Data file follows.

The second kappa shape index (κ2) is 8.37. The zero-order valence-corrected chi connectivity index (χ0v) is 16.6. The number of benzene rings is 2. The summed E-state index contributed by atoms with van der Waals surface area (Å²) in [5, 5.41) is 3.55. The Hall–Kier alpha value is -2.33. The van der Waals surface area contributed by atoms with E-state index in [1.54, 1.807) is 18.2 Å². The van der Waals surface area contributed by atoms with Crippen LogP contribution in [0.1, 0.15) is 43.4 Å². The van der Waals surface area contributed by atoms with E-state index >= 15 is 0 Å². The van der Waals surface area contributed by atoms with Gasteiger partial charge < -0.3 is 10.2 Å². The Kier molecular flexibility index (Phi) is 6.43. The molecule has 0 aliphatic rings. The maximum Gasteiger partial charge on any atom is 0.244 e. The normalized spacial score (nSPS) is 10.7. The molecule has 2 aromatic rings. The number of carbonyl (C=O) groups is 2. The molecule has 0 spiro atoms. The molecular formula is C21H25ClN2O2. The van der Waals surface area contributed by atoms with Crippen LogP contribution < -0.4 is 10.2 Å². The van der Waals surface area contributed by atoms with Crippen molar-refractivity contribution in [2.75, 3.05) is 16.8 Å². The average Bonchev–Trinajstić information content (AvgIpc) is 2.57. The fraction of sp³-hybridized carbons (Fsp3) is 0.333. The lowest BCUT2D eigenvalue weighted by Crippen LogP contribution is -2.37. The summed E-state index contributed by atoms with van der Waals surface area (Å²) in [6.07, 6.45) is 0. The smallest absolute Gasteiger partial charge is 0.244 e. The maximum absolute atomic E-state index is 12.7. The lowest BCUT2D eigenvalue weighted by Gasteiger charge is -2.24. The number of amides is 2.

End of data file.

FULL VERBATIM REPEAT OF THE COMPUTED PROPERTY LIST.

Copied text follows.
The second kappa shape index (κ2) is 8.37. The zero-order valence-corrected chi connectivity index (χ0v) is 16.6. The number of benzene rings is 2. The summed E-state index contributed by atoms with van der Waals surface area (Å²) in [5, 5.41) is 3.55. The Hall–Kier alpha value is -2.33. The van der Waals surface area contributed by atoms with E-state index in [1.54, 1.807) is 18.2 Å². The van der Waals surface area contributed by atoms with Crippen LogP contribution in [0.1, 0.15) is 43.4 Å². The van der Waals surface area contributed by atoms with E-state index >= 15 is 0 Å². The van der Waals surface area contributed by atoms with Gasteiger partial charge < -0.3 is 10.2 Å². The Kier molecular flexibility index (Phi) is 6.43. The molecule has 0 aliphatic rings. The maximum Gasteiger partial charge on any atom is 0.244 e. The normalized spacial score (nSPS) is 10.7. The molecule has 2 aromatic rings. The number of carbonyl (C=O) groups is 2. The molecule has 0 spiro atoms. The molecular formula is C21H25ClN2O2. The van der Waals surface area contributed by atoms with Crippen LogP contribution < -0.4 is 10.2 Å². The van der Waals surface area contributed by atoms with Crippen molar-refractivity contribution in [2.75, 3.05) is 16.8 Å². The average Bonchev–Trinajstić information content (AvgIpc) is 2.57. The fraction of sp³-hybridized carbons (Fsp3) is 0.333. The lowest BCUT2D eigenvalue weighted by Crippen LogP contribution is -2.37. The summed E-state index contributed by atoms with van der Waals surface area (Å²) in [6.07, 6.45) is 0. The smallest absolute Gasteiger partial charge is 0.244 e. The maximum absolute atomic E-state index is 12.7. The lowest BCUT2D eigenvalue weighted by Gasteiger charge is -2.24. The number of amides is 2.